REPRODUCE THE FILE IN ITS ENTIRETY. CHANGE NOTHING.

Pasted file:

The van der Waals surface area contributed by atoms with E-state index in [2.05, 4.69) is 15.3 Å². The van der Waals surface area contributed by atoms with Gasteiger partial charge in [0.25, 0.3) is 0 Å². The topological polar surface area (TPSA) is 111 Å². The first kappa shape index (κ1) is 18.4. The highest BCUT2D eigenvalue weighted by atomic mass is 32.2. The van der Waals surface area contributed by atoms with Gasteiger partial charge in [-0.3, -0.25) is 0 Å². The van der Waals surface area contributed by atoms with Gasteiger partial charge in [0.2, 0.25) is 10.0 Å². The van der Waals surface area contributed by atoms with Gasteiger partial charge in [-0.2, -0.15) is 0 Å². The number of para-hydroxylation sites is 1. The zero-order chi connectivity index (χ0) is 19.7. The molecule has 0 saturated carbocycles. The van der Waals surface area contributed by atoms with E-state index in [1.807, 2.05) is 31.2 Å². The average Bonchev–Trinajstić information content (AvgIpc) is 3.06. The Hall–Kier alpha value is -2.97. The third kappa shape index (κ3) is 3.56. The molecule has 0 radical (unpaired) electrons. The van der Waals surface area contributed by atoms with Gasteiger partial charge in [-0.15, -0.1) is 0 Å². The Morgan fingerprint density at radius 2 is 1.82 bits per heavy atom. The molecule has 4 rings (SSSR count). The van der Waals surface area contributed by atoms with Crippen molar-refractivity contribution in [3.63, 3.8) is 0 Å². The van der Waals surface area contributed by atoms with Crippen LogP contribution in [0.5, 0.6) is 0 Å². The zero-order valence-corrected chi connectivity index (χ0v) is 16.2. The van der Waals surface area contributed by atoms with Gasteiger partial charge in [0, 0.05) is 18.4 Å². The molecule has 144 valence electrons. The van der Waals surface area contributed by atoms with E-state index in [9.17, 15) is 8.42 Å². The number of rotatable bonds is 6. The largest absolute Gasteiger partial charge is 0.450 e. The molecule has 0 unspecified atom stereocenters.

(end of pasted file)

The van der Waals surface area contributed by atoms with E-state index in [2.05, 4.69) is 15.3 Å². The van der Waals surface area contributed by atoms with Gasteiger partial charge in [0.25, 0.3) is 0 Å². The topological polar surface area (TPSA) is 111 Å². The first kappa shape index (κ1) is 18.4. The highest BCUT2D eigenvalue weighted by atomic mass is 32.2. The van der Waals surface area contributed by atoms with Gasteiger partial charge in [-0.3, -0.25) is 0 Å². The van der Waals surface area contributed by atoms with Gasteiger partial charge in [0.2, 0.25) is 10.0 Å². The van der Waals surface area contributed by atoms with Gasteiger partial charge in [-0.2, -0.15) is 0 Å². The number of para-hydroxylation sites is 1. The zero-order chi connectivity index (χ0) is 19.7. The molecule has 0 saturated carbocycles. The van der Waals surface area contributed by atoms with E-state index in [1.807, 2.05) is 31.2 Å². The average Bonchev–Trinajstić information content (AvgIpc) is 3.06. The Hall–Kier alpha value is -2.97. The third kappa shape index (κ3) is 3.56. The molecule has 0 radical (unpaired) electrons. The van der Waals surface area contributed by atoms with Gasteiger partial charge in [-0.15, -0.1) is 0 Å². The Morgan fingerprint density at radius 2 is 1.82 bits per heavy atom. The molecule has 4 rings (SSSR count). The van der Waals surface area contributed by atoms with Crippen molar-refractivity contribution in [3.63, 3.8) is 0 Å². The van der Waals surface area contributed by atoms with Crippen LogP contribution in [0.5, 0.6) is 0 Å². The zero-order valence-corrected chi connectivity index (χ0v) is 16.2. The van der Waals surface area contributed by atoms with Gasteiger partial charge in [0, 0.05) is 18.4 Å². The molecule has 144 valence electrons. The van der Waals surface area contributed by atoms with E-state index in [9.17, 15) is 8.42 Å². The number of rotatable bonds is 6. The largest absolute Gasteiger partial charge is 0.450 e. The molecule has 0 unspecified atom stereocenters.